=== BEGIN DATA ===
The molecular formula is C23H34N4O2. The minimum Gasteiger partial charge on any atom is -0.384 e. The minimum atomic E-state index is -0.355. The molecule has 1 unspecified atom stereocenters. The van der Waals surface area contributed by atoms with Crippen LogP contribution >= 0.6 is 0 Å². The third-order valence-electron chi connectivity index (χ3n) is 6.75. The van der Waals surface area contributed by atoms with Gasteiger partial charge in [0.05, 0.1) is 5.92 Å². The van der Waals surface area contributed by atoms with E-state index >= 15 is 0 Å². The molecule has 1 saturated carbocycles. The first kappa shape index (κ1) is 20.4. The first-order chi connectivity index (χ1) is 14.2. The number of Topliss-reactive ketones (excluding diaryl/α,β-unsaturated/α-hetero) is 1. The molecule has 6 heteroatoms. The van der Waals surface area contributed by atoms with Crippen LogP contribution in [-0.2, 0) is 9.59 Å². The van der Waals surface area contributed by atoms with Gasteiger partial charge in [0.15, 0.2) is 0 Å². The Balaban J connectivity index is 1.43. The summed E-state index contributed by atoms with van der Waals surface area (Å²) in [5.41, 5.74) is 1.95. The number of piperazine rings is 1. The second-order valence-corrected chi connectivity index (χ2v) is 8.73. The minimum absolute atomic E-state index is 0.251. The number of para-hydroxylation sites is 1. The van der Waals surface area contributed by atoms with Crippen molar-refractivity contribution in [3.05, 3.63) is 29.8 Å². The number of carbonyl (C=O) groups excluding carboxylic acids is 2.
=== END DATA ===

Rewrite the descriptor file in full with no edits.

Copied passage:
The molecular formula is C23H34N4O2. The minimum Gasteiger partial charge on any atom is -0.384 e. The minimum atomic E-state index is -0.355. The molecule has 1 unspecified atom stereocenters. The van der Waals surface area contributed by atoms with Crippen LogP contribution >= 0.6 is 0 Å². The third-order valence-electron chi connectivity index (χ3n) is 6.75. The van der Waals surface area contributed by atoms with Gasteiger partial charge in [0.05, 0.1) is 5.92 Å². The van der Waals surface area contributed by atoms with E-state index >= 15 is 0 Å². The molecule has 1 saturated carbocycles. The first kappa shape index (κ1) is 20.4. The first-order chi connectivity index (χ1) is 14.2. The number of Topliss-reactive ketones (excluding diaryl/α,β-unsaturated/α-hetero) is 1. The molecule has 6 heteroatoms. The van der Waals surface area contributed by atoms with Crippen LogP contribution in [-0.2, 0) is 9.59 Å². The van der Waals surface area contributed by atoms with Gasteiger partial charge in [0.15, 0.2) is 0 Å². The Balaban J connectivity index is 1.43. The summed E-state index contributed by atoms with van der Waals surface area (Å²) in [5.41, 5.74) is 1.95. The number of piperazine rings is 1. The second-order valence-corrected chi connectivity index (χ2v) is 8.73. The minimum absolute atomic E-state index is 0.251. The number of para-hydroxylation sites is 1. The van der Waals surface area contributed by atoms with Crippen molar-refractivity contribution in [3.05, 3.63) is 29.8 Å². The number of carbonyl (C=O) groups excluding carboxylic acids is 2.